Love addict Alice (Alexis Kendra) is struggling to put an end to her affair with married man Michael (Stelio Savante). Despite attending meetings to try and combat her addiction, Alice keeps going back to her lover. When she makes a decisive effort to change her behaviour, Alice freezes Michael out and befriends Shelly (Rachel Alig), the cleaner that works in the building she lives in whose face is badly scarred. Convincing Shelly to take on extra pay to clean her apartment, Alice starts to get to know her new cleaning lady but doesn’t realise quite what she’s getting herself into.
The Cleaning Lady is co-written by lead actress Alexis Kendra and it sits neatly alongside such classic thrillers as Single White Female and Fatal Attraction. Shelly becomes obsessed with Alice quickly because she believes her to look perfect and she’s the first person to show her any kindness. The film plays heavily on the mystery of how Shelly got her scars and in time that’s revealed, and as you probably expect it’s not all that pleasant.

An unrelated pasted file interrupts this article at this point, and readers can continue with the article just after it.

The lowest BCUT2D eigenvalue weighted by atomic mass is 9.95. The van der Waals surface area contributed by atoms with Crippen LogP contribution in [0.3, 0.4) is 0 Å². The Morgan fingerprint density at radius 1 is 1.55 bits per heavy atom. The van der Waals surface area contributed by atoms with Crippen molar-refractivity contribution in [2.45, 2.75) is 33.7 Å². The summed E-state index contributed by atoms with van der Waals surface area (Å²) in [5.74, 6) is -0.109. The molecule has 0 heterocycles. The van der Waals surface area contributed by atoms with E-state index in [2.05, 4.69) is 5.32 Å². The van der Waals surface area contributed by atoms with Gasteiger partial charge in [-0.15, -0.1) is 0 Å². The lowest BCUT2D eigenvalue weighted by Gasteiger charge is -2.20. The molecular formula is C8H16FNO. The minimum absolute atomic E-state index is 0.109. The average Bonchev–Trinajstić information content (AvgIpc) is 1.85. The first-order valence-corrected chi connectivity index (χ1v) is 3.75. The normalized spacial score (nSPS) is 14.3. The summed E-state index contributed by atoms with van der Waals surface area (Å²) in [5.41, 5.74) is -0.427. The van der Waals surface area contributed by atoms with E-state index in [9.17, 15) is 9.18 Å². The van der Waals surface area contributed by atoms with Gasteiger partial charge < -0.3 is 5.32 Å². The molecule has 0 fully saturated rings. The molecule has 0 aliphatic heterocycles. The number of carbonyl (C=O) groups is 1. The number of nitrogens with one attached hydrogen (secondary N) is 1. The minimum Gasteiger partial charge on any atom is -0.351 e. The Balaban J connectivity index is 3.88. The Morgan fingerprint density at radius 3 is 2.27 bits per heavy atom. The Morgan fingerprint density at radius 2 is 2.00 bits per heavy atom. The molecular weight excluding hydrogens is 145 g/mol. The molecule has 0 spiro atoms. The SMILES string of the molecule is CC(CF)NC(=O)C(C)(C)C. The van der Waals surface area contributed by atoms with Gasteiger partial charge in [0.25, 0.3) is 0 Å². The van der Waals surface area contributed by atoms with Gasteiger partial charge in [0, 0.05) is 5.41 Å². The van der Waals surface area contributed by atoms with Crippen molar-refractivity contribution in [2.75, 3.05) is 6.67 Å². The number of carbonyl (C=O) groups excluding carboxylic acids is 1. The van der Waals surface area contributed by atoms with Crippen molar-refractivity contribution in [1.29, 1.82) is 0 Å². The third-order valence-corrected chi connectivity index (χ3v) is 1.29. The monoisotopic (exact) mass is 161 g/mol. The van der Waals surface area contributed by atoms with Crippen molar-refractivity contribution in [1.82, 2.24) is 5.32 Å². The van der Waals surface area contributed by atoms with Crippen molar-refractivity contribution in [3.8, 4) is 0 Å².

Showing its hand in the opening moments when a mystery person is seen putting mice into a blender before turning it on, The Cleaning Lady has a pretty nasty streak. The film has a fairly slow build as Alice and Shelly become friendly. Shelly is initially very meek and mild, while Alice comes across as a little overbearing. That dynamic quickly shifts and things take a turn for the sinister. Running in the background throughout is Alice’s affair with Michael, which Shelly does her best to encourage Alice to end.
Alexis Kendra is compelling as Alice. While I wanted to give the character a shake when it came to her affair, I started feeling more forgiving when it was clear that this is a woman who is essentially very lonely. Rachel Alig is very unnerving as Shelly, so much so that I couldn’t quite believe that Alice didn’t cotton on a bit earlier. As the two get closer, I found myself screaming at the screen, waiting for the inevitable to happen.
The Cleaning Lady isn’t the most original film but it’s pretty entertaining. I’ve seen this kind of story done quite a lot in other films but the script and the cast are pretty solid. The climax throws a curveball suggesting that we may not have seen the last of these characters, and I wouldn’t be averse to re-entering this universe. The Cleaning Lady isn’t particularly scary but there are a fair few scenes that will have you wincing and there’s enough here to keep you engaged for 90 minutes.
Cast: Alexis Kendra, Stelio Savante, Rachel Alig, Elizabeth Sandy, Mykayla Sohn, Keri Marrone, JoAnne McGrath Director: Jon Knautz Writer: Alexis Kendra, Jon Knautz Certificate: TBC Duration: 90 mins Released by: Olivargo